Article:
Navigating the Global Market
If you're considering offshore sourcing, here are some additional words of caution.
Milton Batalion, senior vice president of production and manufacturing for Time Warner Book Group, says selecting an offshore printer is much like selecting a domestic printer. But no matter what printer you choose, challenges can arise in managing such a long-distance relationship, primarily in shipping and potential delays.
Rail congestion, for example, has been a recent concern, as it is making it difficult for book shipments arriving on the West Coast to be moved on time. "It could be just the peak season, but it's also likely that there is just a shortage of space, as some companies have moved from truck to rail to compensate for high fuel prices," says Batalion. Time Warner Book Group has people monitoring situations such as these, says Batalion, so the company is instantly made aware of any delays and can address them quickly, if not in advance. However, Batalion says smaller companies could be significantly impacted by this type of problem.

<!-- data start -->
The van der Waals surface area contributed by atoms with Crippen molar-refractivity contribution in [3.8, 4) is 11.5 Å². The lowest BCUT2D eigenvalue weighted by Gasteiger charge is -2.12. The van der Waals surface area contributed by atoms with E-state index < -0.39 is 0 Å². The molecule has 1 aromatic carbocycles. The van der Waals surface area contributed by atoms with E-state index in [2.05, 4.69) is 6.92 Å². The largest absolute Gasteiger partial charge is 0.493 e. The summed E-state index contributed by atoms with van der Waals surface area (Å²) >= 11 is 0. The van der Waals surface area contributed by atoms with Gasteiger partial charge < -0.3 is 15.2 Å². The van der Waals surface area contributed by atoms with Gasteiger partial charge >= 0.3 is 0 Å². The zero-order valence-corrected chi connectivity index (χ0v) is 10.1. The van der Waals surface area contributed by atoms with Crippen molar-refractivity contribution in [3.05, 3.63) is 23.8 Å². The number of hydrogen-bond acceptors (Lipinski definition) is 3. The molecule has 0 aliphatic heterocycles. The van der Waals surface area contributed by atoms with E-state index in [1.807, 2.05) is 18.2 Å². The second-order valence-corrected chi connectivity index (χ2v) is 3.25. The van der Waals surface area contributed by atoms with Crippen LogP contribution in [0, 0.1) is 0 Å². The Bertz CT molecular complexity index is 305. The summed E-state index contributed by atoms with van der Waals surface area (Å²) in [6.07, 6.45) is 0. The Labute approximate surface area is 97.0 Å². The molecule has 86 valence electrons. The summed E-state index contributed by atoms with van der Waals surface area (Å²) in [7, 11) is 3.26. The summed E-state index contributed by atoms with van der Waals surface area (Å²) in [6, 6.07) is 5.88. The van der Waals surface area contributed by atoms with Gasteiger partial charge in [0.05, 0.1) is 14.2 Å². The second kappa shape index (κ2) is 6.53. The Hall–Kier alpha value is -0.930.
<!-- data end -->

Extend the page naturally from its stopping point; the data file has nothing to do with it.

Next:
A dock strike last year affected anyone bringing goods into the United States, says Sandy Grebenar, head of design and production for Harcourt. Dealing with a foreign country's laws can be challenging as well, notes Batalion. He recalls at least one situation where that was an issue and, he says, "We were essentially at the mercy of the printer." The company Batalion was doing business with had gone bankrupt in the middle of a large press run. "We had to move the work to the U.S. to get the rest of the books printed on time. That could happen here, too, but it may be a little more complicated if you're working in a foreign country," he says.
Few business executives would rush into something like sourcing overseas, but in case the rip tide should pull you quickly out to sea, better drop anchor fast to slow down. International business consultancy Booze Allen Hamilton suggests that best-practice companies first try a few run-throughs to test the process, and even suggest a couple dozen "exercises."
It's also important to have a disaster recovery plan in place, for anything from a natural disaster to a vendor's bankruptcy, or even disease. "We lost an operation in Beijing due to SARS—not a hurdle you generally anticipate," says print broker Ken Coburn, who has worked in several print management positions overseas.
- Noelle Skodzinski